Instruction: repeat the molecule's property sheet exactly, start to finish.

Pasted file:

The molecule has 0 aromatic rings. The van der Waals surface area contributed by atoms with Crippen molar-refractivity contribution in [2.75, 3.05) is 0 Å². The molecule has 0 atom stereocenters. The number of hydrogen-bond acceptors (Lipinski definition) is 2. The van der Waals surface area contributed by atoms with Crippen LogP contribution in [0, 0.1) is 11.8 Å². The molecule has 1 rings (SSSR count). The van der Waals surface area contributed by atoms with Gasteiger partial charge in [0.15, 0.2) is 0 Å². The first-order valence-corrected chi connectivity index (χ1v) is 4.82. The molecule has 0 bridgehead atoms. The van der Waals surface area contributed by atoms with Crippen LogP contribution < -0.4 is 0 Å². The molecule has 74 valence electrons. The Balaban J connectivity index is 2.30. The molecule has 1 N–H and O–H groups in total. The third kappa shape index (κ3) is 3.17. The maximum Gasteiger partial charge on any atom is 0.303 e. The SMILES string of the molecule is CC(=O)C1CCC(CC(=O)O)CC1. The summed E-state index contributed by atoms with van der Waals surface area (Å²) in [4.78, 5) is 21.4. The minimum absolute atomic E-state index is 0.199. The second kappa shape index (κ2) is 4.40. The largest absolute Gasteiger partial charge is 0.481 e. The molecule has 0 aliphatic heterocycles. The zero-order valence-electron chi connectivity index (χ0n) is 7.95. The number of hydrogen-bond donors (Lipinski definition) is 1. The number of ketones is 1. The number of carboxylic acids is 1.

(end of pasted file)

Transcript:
The molecule has 0 aromatic rings. The van der Waals surface area contributed by atoms with Crippen molar-refractivity contribution in [2.75, 3.05) is 0 Å². The molecule has 0 atom stereocenters. The number of hydrogen-bond acceptors (Lipinski definition) is 2. The van der Waals surface area contributed by atoms with Crippen LogP contribution in [0, 0.1) is 11.8 Å². The molecule has 1 rings (SSSR count). The van der Waals surface area contributed by atoms with Gasteiger partial charge in [0.15, 0.2) is 0 Å². The first-order valence-corrected chi connectivity index (χ1v) is 4.82. The molecule has 0 bridgehead atoms. The van der Waals surface area contributed by atoms with Crippen LogP contribution < -0.4 is 0 Å². The molecule has 74 valence electrons. The Balaban J connectivity index is 2.30. The molecule has 1 N–H and O–H groups in total. The third kappa shape index (κ3) is 3.17. The maximum Gasteiger partial charge on any atom is 0.303 e. The SMILES string of the molecule is CC(=O)C1CCC(CC(=O)O)CC1. The summed E-state index contributed by atoms with van der Waals surface area (Å²) in [4.78, 5) is 21.4. The minimum absolute atomic E-state index is 0.199. The second kappa shape index (κ2) is 4.40. The largest absolute Gasteiger partial charge is 0.481 e. The molecule has 0 aliphatic heterocycles. The zero-order valence-electron chi connectivity index (χ0n) is 7.95. The number of hydrogen-bond donors (Lipinski definition) is 1. The number of ketones is 1. The number of carboxylic acids is 1.